‘Luxury’ Surfing Is Officially Here
Inside Australia’s first (decent) artificial surf park – and what it means to a sense of natural stoke.
No, this thing is real, proper, slabby surfing. A manmade wave that has pros and novices frothing; a reason to hit up Melbourne’s Tullamarine and not to catch a flight.
After a few months of solid testing – queue those pros and Chris Hemsworth, among others – this week saw the public opening of what is this country’s first surf park.
For Urbnsurf CEO Andrew Ross, a life-long surfer and former Perth lawyer, it marks the realisation of a long-held dream.
“Surfing is the only activity that’s endured throughout my life,” offers Ross. “And I can remember when I first surfed on that [manufactured] wave in Spain in late 2012 – it was like that revelatory experience, like surfing your first wave.”
Urbnsurf Park works in two ways – a large arm runs the length of the park pushing water forward, the shapely wave floor then pitching the actual break.
“The reason we have these parks emerging is really a function of the improvement in computer modelling. There’s a lot of alchemy you need to understand the design – but to make it right you need to have a deep experience as a surfer.”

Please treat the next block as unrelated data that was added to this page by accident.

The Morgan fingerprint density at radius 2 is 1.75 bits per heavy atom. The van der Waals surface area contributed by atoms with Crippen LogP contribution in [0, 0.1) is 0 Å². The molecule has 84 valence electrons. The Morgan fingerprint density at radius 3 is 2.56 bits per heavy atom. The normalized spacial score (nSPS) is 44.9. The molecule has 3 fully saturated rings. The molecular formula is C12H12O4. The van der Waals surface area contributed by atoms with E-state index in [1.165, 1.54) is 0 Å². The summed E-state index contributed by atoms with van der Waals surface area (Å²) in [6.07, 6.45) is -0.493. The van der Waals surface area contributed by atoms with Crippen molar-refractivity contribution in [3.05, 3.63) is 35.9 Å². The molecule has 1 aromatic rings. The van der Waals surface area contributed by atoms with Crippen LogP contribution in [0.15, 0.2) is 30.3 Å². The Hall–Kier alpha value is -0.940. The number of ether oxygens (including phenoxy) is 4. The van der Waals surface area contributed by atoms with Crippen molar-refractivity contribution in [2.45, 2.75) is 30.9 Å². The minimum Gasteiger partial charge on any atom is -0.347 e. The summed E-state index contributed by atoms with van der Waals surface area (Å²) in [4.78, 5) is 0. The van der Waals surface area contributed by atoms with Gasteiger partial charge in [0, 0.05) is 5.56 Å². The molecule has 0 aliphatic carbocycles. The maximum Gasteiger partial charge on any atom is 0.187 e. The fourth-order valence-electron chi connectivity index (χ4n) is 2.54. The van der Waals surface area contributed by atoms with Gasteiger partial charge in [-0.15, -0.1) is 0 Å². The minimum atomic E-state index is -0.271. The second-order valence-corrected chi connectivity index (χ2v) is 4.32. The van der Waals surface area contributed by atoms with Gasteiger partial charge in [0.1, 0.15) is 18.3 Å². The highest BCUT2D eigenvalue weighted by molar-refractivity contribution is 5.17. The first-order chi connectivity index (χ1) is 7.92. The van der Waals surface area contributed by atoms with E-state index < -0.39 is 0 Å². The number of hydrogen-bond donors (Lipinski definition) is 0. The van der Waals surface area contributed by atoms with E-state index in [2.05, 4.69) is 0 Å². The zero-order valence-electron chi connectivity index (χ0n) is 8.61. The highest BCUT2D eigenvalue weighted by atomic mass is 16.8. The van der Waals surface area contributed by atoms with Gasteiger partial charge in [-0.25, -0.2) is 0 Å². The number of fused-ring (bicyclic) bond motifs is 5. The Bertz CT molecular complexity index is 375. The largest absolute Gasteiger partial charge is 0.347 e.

So why choose a manmade wave over those at the beach? For starters, consistent conditions mean an ability to catch more waves in a much shorter period of time.
Still, given the sudden proliferation of similar parks across the globe, there’s a relevant argument about whether such outfits detract from the honest ‘stoke’ and wonder of the natural environment and its ever-changing waves; further, whether charging people to ‘hit the water’ suddenly drives a stake through surfing’s democratic heart?
As Ross sees things, Urbnsurf and its ilk – think Kelly Slater’s Surf Ranch, Spain’s Wave Garden, Texas’ NLand Surf Park and the planned Aussie Surf Lakes, among others – will ultimately elevate the sport and associated skillsets, while allowing far greater accessibility.
“I hope what will happen is what happened to skateboarding, with parks built people can practice more and increase their skills, I’m also hoping it changes the competition in the future.”
“Look, the catch-cry for the surf parks has been accessibility, consistency and safety – for example, with Melbourne, the closest waves are almost an hour and a half away, and with waves on-tap, it’s very controlled and lets surfers practice a manoeuvre on the exact same wave.”
Split into a variety of breaks that accommodate differing levels, one-hour Urbnsurf sessions run from $25, topping out at $79 for an ‘advanced’ session.
Ross is planning 10 more parks across Australia the coming decade – with development on Sydney’s set-up at Olympic Park already underway.
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